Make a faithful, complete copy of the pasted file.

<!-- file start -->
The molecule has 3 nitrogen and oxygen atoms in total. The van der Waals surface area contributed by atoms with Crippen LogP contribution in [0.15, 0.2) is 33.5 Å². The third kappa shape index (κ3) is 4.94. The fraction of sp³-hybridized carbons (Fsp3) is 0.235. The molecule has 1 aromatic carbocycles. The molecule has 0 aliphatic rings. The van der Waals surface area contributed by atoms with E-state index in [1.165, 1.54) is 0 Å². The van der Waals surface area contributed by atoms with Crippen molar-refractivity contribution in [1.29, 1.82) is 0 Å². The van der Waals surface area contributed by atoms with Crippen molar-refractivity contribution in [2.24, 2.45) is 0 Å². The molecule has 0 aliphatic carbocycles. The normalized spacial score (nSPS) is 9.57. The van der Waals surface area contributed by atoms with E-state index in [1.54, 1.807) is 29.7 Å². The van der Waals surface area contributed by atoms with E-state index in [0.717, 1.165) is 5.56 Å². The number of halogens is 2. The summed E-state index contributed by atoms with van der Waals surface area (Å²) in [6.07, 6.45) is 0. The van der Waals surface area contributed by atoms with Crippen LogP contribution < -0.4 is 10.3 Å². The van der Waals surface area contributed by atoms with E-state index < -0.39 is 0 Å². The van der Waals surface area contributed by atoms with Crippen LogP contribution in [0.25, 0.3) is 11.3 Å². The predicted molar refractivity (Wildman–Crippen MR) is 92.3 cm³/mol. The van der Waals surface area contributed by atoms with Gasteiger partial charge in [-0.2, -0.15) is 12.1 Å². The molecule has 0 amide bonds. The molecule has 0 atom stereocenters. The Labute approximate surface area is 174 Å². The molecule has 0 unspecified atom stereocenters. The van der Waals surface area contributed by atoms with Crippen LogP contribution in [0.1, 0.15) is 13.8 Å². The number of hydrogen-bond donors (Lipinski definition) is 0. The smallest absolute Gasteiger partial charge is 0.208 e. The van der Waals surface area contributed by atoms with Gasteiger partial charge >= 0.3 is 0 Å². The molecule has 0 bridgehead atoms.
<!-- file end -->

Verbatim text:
The molecule has 3 nitrogen and oxygen atoms in total. The van der Waals surface area contributed by atoms with Crippen LogP contribution in [0.15, 0.2) is 33.5 Å². The third kappa shape index (κ3) is 4.94. The fraction of sp³-hybridized carbons (Fsp3) is 0.235. The molecule has 1 aromatic carbocycles. The molecule has 0 aliphatic rings. The van der Waals surface area contributed by atoms with E-state index in [1.165, 1.54) is 0 Å². The van der Waals surface area contributed by atoms with Crippen molar-refractivity contribution in [1.29, 1.82) is 0 Å². The van der Waals surface area contributed by atoms with Crippen molar-refractivity contribution in [2.24, 2.45) is 0 Å². The molecule has 0 aliphatic carbocycles. The normalized spacial score (nSPS) is 9.57. The van der Waals surface area contributed by atoms with E-state index in [1.54, 1.807) is 29.7 Å². The van der Waals surface area contributed by atoms with E-state index in [0.717, 1.165) is 5.56 Å². The number of halogens is 2. The summed E-state index contributed by atoms with van der Waals surface area (Å²) in [6.07, 6.45) is 0. The van der Waals surface area contributed by atoms with Crippen LogP contribution < -0.4 is 10.3 Å². The van der Waals surface area contributed by atoms with E-state index < -0.39 is 0 Å². The van der Waals surface area contributed by atoms with Crippen LogP contribution in [0.25, 0.3) is 11.3 Å². The predicted molar refractivity (Wildman–Crippen MR) is 92.3 cm³/mol. The van der Waals surface area contributed by atoms with Gasteiger partial charge in [-0.2, -0.15) is 12.1 Å². The molecule has 0 amide bonds. The molecule has 0 atom stereocenters. The Labute approximate surface area is 174 Å². The molecule has 0 unspecified atom stereocenters. The van der Waals surface area contributed by atoms with Crippen LogP contribution in [0.1, 0.15) is 13.8 Å². The number of hydrogen-bond donors (Lipinski definition) is 0. The smallest absolute Gasteiger partial charge is 0.208 e. The van der Waals surface area contributed by atoms with Gasteiger partial charge >= 0.3 is 0 Å². The molecule has 0 bridgehead atoms.